Conducted tests to improve and predict aircraft ground handling performance on slippery runways during bad weather. Technology used by FAA. Results adopted for use at most commercial airports worldwide.
- Precision Guidance: “Airport ’85” .
Joint program with U.S. Air Force that required unique guidance capability to verify proposed approach path to new Denver airport would not affect critical satellite link of Air Force communications system.
- Total Energy Control System (TECS) [1985-92].
Joint program with Boeing that validated, through flight tests, new computations to improve fuel efficiency during climb and descent maneuvers. Technology applied on “Condor,” a remotely piloted vehicle built by Boeing for the Department of Defense.
- Takeoff Performance Monitoring System (TOPMS) [1985-91].
Display formats, computations and alerts developed and demonstrated to improve information available to crew for assessing aircraft takeoff performance. McDonnell Douglas programmed a TOPMS system in simulation to assess use for hypersonic vehicles. Boeing considered technology for B-777.
- Helmet-Mounted Display .
Joint program with McDonnell Douglas Aircraft Co. tested new display concepts applicable to advanced high-speed vehicles without conventional windshields. Technology used by McDonnell Douglas for high-speed civil transport program feasiblity studies.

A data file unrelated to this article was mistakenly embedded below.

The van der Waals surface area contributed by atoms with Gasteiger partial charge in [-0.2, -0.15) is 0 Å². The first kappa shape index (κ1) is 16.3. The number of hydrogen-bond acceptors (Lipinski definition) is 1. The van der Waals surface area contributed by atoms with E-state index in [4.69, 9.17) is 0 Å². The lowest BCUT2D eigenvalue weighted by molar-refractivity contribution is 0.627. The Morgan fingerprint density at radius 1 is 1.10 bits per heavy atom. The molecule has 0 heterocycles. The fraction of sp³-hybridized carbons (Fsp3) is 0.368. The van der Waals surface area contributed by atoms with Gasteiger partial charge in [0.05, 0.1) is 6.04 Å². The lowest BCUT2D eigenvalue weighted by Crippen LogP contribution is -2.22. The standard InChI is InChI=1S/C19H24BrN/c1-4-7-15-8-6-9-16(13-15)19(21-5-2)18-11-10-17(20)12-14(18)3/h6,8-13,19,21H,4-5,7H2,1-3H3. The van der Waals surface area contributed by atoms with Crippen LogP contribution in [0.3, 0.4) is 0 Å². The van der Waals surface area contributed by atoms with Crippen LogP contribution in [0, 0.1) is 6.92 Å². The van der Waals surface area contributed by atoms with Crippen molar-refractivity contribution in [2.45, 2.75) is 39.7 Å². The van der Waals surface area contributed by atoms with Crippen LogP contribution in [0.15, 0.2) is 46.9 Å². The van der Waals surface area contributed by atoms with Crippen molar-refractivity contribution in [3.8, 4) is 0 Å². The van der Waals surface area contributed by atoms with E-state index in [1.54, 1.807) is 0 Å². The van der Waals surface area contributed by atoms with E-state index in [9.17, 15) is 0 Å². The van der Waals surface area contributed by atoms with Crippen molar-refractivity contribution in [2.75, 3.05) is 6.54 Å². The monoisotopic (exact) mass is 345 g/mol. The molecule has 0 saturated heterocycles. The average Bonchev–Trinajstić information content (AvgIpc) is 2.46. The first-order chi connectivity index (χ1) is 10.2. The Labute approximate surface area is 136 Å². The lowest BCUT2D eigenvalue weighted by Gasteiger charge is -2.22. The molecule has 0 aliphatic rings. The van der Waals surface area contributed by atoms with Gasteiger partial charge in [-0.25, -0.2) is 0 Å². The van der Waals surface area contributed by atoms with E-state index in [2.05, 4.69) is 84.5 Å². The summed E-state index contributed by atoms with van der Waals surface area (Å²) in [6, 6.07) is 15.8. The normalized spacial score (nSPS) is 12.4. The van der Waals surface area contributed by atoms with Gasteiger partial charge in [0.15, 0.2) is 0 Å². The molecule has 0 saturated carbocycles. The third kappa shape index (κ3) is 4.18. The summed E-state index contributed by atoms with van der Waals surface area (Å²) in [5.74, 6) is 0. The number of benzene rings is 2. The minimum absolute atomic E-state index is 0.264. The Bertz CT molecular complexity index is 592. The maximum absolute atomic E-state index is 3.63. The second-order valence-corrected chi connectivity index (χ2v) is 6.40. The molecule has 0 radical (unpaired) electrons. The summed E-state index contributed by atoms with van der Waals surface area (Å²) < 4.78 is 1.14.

- Airborne Information Transfer System [1989-90].
Conducted flight tests to evaluate benefits of using electronic data link vs. voice as primary communications system between aircraft and air traffic control. Results used in developing government-industry design and operational standards. Technology adopted for use in newer B-747 and all B-777 cockpits.
- GPS Performance Evaluation [1989-90].
Joint program with Honeywell to assess GPS (Global Positioning Satellite) performance for self-sufficient landing guidance system for proposed reusable spacecraft and for commercial aircraft applications. Technology used by Honeywell to improve airplane GPS systems now in commercial use. First GPS autoland of full-sized transport in United States.
- Engine Monitoring and Control System .
Engine display format developed and tested by NASA to improve aircrew awareness of engine status when conditions are abnormal. McDonnell Douglas evaluating technology for next generation MD-XX aircraft.
- Airborne Windshear Sensors [1990-93].
With industry participation, joint program with FAA to develop and flight test airborne wind shear detection sensors. B-737 flight tested five separate wind shear measurement technologies. Results applied by industry to develop commercial wind shear sensors. The wind shear hazard index, developed as part of the flight program, is industry measurement standard and basis for FAA certification.
- Advanced High-Lift Technologies [1991-Present].
Flight test data will support new NASA computer fluid flow and wind tunnel techniques for developing advanced wing designs. This technology will be a tool for designing more efficient high-lift wings.
- Optical Propulsion Management Interface System [1991-Present].
Joint program with McDonnell Douglas to flight test and evaluate use of fiber optic lines as communication link between pilot and engine. McDonnell Douglas and Boeing planning to apply technology to next generation commercial aircraft.